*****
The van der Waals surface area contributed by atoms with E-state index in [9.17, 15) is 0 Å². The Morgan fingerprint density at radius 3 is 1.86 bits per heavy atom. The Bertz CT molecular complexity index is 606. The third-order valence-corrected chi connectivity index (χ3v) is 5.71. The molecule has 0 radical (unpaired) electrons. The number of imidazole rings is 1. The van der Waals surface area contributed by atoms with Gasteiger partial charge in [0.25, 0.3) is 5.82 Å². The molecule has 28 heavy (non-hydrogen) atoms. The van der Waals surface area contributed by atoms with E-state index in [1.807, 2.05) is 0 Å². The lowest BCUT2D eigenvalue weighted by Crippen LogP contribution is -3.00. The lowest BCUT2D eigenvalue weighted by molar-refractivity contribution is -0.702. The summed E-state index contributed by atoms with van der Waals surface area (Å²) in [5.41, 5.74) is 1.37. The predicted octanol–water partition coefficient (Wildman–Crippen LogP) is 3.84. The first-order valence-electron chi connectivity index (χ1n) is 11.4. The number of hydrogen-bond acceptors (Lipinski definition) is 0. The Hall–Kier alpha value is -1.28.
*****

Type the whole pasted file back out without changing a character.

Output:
The van der Waals surface area contributed by atoms with E-state index in [9.17, 15) is 0 Å². The Morgan fingerprint density at radius 3 is 1.86 bits per heavy atom. The Bertz CT molecular complexity index is 606. The third-order valence-corrected chi connectivity index (χ3v) is 5.71. The molecule has 0 radical (unpaired) electrons. The number of imidazole rings is 1. The van der Waals surface area contributed by atoms with Gasteiger partial charge in [0.25, 0.3) is 5.82 Å². The molecule has 28 heavy (non-hydrogen) atoms. The van der Waals surface area contributed by atoms with E-state index in [1.807, 2.05) is 0 Å². The lowest BCUT2D eigenvalue weighted by Crippen LogP contribution is -3.00. The lowest BCUT2D eigenvalue weighted by molar-refractivity contribution is -0.702. The summed E-state index contributed by atoms with van der Waals surface area (Å²) in [5.41, 5.74) is 1.37. The predicted octanol–water partition coefficient (Wildman–Crippen LogP) is 3.84. The first-order valence-electron chi connectivity index (χ1n) is 11.4. The number of hydrogen-bond acceptors (Lipinski definition) is 0. The Hall–Kier alpha value is -1.28.